DHAKA, Sept 5, 20 (BSS) – Garment worker Niloy Hossain and his wife Parvin Akter live in the capital’s Mirpur residential area. About two months ago Parvin gave birth to her first child. But she is yet to vaccinate her child. She wandered everywhere around her vicinity to get information about inoculate routine vaccines to the new born baby.
Whereas, announcement of administering life saving vaccines to children from time to time through loud speakers before outbreak of the corona virus was a very common. The couple is now very much upset as they failed to vaccinate their baby. The same plight is also for the Mustafizur Rahman’s family of city’s Mohammadpur area as he was also blessed with a baby during the coronavirus pandemic. He is even yet to know from where he can give vaccine to his baby. The scenario is not only for the capital city but also for the whole country.
The parents of the babies born during the coronavirus pandemic are paying tension with the apprehension of various contagious diseases infections among the babies following suspension of vaccination programme, specially the vaccines are given to prevent measles and rubella. According to the health directorate, 24 countries of the world had decided to run the measles and rubella vaccination programme lately due to the prevalence of the coronavirus.
The World Health Organization (WHO) gave directives to the countries, those are not experiencing prevalence of measles, to suspend this vaccination programme temporarily during the coronavirus pandemic.
The preventable diseases that can be cured with vaccines, including the measles and rubella, have emerged in the hilly regions of Bangladesh. Health directorate sources said mother and children are usually given vaccines of 10 contagious diseases across the country under the Expanded Programme on Immunization (EPI). The programme is run through on average about 6,500 centers every day, except the weekends.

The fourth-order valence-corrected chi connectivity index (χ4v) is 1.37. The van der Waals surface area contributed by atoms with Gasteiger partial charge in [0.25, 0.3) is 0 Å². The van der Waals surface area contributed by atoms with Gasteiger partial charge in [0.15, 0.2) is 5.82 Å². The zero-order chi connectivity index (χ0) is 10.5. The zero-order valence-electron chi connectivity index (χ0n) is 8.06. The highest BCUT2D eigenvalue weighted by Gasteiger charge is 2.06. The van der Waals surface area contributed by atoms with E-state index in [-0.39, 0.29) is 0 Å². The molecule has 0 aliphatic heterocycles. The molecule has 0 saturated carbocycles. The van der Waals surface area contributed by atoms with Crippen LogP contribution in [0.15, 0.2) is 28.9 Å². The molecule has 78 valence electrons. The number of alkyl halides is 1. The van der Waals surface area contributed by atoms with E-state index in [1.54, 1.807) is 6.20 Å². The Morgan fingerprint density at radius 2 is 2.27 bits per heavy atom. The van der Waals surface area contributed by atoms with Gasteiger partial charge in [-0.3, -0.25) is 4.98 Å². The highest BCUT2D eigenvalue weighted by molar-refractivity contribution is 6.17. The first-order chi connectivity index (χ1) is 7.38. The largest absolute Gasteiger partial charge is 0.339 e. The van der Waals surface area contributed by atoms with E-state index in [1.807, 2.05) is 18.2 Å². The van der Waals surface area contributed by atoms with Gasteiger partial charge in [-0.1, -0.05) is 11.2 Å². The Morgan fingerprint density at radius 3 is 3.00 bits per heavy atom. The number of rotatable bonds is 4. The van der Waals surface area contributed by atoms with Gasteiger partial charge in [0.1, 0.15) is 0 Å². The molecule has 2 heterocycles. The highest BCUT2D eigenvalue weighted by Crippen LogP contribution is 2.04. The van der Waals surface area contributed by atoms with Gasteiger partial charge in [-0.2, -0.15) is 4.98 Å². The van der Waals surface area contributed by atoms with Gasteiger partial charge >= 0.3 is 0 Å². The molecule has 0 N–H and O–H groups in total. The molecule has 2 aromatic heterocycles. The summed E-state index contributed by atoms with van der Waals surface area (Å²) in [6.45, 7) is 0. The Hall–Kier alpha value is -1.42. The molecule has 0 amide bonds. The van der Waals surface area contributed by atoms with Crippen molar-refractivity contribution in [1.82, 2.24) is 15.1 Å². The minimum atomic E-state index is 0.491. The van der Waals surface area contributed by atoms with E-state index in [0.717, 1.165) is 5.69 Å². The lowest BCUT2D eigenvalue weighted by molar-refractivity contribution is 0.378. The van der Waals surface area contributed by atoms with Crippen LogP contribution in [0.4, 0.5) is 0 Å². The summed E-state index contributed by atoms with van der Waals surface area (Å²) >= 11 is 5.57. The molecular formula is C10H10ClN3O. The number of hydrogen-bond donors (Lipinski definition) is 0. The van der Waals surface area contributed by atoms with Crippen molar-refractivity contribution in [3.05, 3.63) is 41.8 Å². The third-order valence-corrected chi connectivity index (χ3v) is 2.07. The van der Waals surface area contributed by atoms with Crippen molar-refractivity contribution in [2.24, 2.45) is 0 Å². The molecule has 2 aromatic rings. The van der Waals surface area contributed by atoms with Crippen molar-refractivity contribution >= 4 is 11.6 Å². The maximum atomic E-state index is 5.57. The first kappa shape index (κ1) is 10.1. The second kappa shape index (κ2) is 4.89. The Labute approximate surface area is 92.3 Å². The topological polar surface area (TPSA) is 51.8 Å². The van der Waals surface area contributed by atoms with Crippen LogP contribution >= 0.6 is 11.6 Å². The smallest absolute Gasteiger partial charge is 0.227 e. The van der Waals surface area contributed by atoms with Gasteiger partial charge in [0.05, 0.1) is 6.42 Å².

The vaccines are given at the permanent centers set up in the areas of city corporations, different hospitals and upazila level health complexes. Outside the city corporations, there are 1,20,000 temporary vaccination centers across the country. The centers have been set up at individual houses in remote areas. Resident physician at the Dhaka Shishu Hospital Dr. Rezwanul Ahasn said Covid-19 is one kind of virus and nobody knows when the prevalence of the virus will go.
But in such a situation we have to pay attention to vaccination. It is true that now we are fighting the COVID-19 pandemic, but at the same time we should not be defeated ourselves against the fight of different complicated diseases like tetanus, measles, rubella and diphtheria. We have to raise resistance against the diseases through routine vaccination. To this end, our advice is continuation of the vaccination programme; he said.
When contacted, EPI Programme Manager at the Health Directorate Dr. Mawla Box Chowdhury said that the COVID-19 pandemic has eventually halted vaccination to a great extent in some areas near the capital city. But we have tried our best to render health services through the health centers across the country, he added.
Gazipur sadar upazila Health and Family Welfare Officer Mohammad Shaheen admitted that the COVID-19 lockdown has forced them to suspend the vaccination programme, leaving many children unimmunized. According to UNICEF report, the number of vaccine receiving children in March 2020 in Bangladesh was less than 25 percent compared to March, 2019. This was due to disruptions in the delivery and uptake of immunization services caused by the COVID-19 pandemic.
The pandemic, it said, the coronavirus has wreaked havoc on the health services of 10 countries — Bangladesh, Brazil, Congo, Ethiopia, India, Indonesia, Nigeria, Pakistan, Uganda and Tanzania — raising risk factors of death among the children in the next six months. During this period, the countries might witness additional 6,000 deaths among the children every day. The report, however, said Bangladesh government is also working to avoid such situation.